In 2006, English actor Dan Clarkson was asked by a public relations company if he could work up an act to entertain the hordes of Harry Potter fans expected to line up for hours on a London street for the midnight launch of the sixth book, Harry Potter and the Half-Breed Prince.
His immediate idea was to condense the first five J.K. Rowling novels about the boy wizard into an entertaining five minutes. When Clarkson spied Jeff Turner busking in Covent Gardens he thought that, in the right light and eyeglasses, he could pass for Daniel Radcliffe, the star of the Potter movie adaptations.
The pair were paid £300 each to put together a five-minute parody and perform it at 10 p.m., 11 p.m. and midnight for those who couldn't wait until morning to get their hands on the latest Harry Potter exploit.
The audience reception was so enthusiastic that Clarkson and Turner expanded the piece to an hour and entered the Edinburgh Festival, playing in a 60-seat former church hall. Any poster sporting the Harry Potter name draws a curious crowd and their show, now called Potted Potter, sold out.
A U.K. tour followed, as did an invitation to play London's West End, a surprise 2012 Olivier award nomination for best entertainment or family show, and runs in Toronto and New York. They estimate they've performed the show 1,300 times for over one million people.
Clarkson, 33, and Turner, 32, are back in North America for a run of Potted Potter -- now an expanded 70 minutes -- at Manitoba Theatre for Young People.
The Free Press caught up to the British actors earlier this week and asked them these questions:
FP: What was it like trying to choose what to keep from the seven books for Potted Potter?
Clarkson: It was a lot of arguments with Jeff and me shouting at each other about which scene was more important. And then because I'm much taller than Jeff, I would just push him out of the way and do what I wanted. The original script could have been all seven books in seven days, we had so much material. But we would chuck out 500 pages just for the chance to wear a silly hat or do a funny voice.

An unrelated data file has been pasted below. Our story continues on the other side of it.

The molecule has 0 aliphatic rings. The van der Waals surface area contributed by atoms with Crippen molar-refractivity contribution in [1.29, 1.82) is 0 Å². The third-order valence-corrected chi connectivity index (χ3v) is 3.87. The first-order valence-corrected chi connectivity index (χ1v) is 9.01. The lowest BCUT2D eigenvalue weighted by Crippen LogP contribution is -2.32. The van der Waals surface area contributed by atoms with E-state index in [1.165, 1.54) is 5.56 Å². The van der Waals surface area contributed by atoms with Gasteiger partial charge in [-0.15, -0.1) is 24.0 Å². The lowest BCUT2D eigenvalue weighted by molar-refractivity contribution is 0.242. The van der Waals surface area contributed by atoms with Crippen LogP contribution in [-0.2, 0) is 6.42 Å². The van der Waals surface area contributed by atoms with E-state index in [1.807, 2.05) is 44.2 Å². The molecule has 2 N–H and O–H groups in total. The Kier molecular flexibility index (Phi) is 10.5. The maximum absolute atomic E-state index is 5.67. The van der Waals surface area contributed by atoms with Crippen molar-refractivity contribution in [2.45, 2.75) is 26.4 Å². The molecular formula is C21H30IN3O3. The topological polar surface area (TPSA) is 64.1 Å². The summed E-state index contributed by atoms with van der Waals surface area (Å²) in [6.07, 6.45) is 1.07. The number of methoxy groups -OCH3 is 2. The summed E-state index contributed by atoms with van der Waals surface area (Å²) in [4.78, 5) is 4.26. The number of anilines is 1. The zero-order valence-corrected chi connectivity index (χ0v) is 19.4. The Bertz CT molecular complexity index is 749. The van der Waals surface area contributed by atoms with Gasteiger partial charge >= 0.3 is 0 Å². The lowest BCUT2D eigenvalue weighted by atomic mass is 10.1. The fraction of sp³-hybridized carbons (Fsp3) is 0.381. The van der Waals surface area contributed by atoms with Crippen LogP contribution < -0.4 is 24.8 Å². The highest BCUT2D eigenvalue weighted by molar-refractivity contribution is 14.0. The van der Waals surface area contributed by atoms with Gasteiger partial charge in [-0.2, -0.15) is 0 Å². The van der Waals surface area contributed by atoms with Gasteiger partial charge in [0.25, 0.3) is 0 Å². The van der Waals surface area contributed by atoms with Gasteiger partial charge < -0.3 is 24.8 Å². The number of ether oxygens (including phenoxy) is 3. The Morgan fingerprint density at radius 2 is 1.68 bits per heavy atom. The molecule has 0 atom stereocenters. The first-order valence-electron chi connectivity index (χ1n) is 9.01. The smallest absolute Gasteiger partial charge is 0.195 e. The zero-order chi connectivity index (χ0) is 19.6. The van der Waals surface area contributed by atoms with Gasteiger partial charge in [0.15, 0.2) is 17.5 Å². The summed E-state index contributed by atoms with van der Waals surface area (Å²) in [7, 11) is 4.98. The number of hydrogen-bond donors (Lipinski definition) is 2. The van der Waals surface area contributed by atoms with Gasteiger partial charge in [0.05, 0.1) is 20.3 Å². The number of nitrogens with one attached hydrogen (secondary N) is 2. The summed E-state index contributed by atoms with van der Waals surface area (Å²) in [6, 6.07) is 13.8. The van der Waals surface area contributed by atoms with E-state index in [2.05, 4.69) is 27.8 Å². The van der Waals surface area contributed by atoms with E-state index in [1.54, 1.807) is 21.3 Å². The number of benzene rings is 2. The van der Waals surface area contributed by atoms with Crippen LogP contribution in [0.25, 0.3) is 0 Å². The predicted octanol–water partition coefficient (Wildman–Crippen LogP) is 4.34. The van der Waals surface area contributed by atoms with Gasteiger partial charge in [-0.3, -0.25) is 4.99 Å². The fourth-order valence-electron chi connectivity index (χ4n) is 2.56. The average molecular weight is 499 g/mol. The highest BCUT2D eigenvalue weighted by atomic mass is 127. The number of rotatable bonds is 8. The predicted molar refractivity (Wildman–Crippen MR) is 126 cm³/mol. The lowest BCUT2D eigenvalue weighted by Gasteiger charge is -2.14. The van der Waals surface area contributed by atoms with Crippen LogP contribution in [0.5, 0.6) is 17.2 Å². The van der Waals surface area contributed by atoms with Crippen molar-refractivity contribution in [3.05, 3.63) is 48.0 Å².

FP: Who is the audience for Potted Potter?
Clarkson: We thought it would be a family audience because that's who the books were originally aimed at. There was one show we did in New York where we had an eight-year-old's birthday party, and in the row in front of them was a bachelorette party and they were all dressed up as wizards.
FP: Your show is subtitled The Unauthorized Harry Experience. Did you try to have it authorized?
Clarkson: For us, being unauthorized gives us more permission and scope. We are not restricted by any boundaries, so we can say whatever we like. J.K. Rowling's people have seen our show and we make sure that we respect the property. As two actors, we hope that when Warner Brothers phone, they are not trying to sue us but offer us a job.
FP: Has Daniel Radcliffe seen the show?
Turner: No, but we've had a few people from the movies see it. A few years back (the three-foot, six-inch tall) Warwick Davis, who played Professor Flitwick, came to see the show. We were told he was in the audience but we don't have Flitwick in our show. Dan came out on his knees as Flitwick because it was the only gag we could think of. We stopped the show, asked him what he thought (about the portrayal) and he yelled, "Too tall."
FP: What about J.K. Rowling?
Turner: There is an urban legend that she was turned away from our show.We sold out at the Edinburgh Festival and after the last show this 18- or 19-year-old girl came to us in tears. She said a lady came to buy a ticket and was told we were full. Others saw the lady and thought it was J.K. Rowling. Because of that, we have one seat that is never sold wherever we go in the world in case she ever turns up again. Once is careless, twice would be unforgivable.
FP: Did you foresee the success of Potted Potter?
Clarkson: Every day me and Jeff are pinching ourselves, worried that someone is going to realize we're just good friends messing around onstage and Immigration is going to deport us back home. It's amazing to make a living dressing up as wizards.
Dan Clarkson: Harry Potter and the Order of the Phoenix.
Jeff Turner: Harry Potter and the Goblet of Fire.
DC: Voldemort, because I really think he's misunderstood. If you think you are the greatest wizard who ever lived and an 11-year-old is defeating you at every turn, it is going to bruise your ego.
JT: Harry Potter, because it's very difficult for me not to say Harry after playing him 1,300 times.
DC: The graveyard scene where Harry encounters Voldemort and Cedric Diggory dies. I think that's where the books take a darker turn.
JT:The very first time that Harry finds out that he's a wizard. That's what the books are all about.
Manitoba Theatre for Young People
óè To Nov. 11
óè Tickets: $35